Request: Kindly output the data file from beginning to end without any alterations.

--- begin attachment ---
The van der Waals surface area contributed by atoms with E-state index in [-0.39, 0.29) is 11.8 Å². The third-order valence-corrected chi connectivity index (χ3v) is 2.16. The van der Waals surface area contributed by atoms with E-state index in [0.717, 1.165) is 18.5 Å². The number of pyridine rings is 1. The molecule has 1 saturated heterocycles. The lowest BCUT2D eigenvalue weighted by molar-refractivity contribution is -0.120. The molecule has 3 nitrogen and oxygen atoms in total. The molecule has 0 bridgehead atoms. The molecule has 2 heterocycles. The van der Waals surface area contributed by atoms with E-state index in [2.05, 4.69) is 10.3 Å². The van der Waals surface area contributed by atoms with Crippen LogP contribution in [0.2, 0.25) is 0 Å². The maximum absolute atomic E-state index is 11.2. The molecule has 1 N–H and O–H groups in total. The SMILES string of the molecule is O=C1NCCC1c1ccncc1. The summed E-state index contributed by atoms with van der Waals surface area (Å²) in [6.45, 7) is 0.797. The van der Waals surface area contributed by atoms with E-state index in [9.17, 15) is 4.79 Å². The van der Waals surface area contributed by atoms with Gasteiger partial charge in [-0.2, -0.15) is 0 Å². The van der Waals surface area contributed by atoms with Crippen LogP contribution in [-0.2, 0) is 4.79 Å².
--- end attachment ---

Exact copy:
The van der Waals surface area contributed by atoms with E-state index in [-0.39, 0.29) is 11.8 Å². The third-order valence-corrected chi connectivity index (χ3v) is 2.16. The van der Waals surface area contributed by atoms with E-state index in [0.717, 1.165) is 18.5 Å². The number of pyridine rings is 1. The molecule has 1 saturated heterocycles. The lowest BCUT2D eigenvalue weighted by molar-refractivity contribution is -0.120. The molecule has 3 nitrogen and oxygen atoms in total. The molecule has 0 bridgehead atoms. The molecule has 2 heterocycles. The van der Waals surface area contributed by atoms with E-state index in [2.05, 4.69) is 10.3 Å². The van der Waals surface area contributed by atoms with Crippen LogP contribution in [0.2, 0.25) is 0 Å². The maximum absolute atomic E-state index is 11.2. The molecule has 1 N–H and O–H groups in total. The SMILES string of the molecule is O=C1NCCC1c1ccncc1. The summed E-state index contributed by atoms with van der Waals surface area (Å²) in [6.45, 7) is 0.797. The van der Waals surface area contributed by atoms with E-state index in [9.17, 15) is 4.79 Å². The van der Waals surface area contributed by atoms with Gasteiger partial charge in [-0.2, -0.15) is 0 Å². The van der Waals surface area contributed by atoms with Crippen LogP contribution in [-0.2, 0) is 4.79 Å².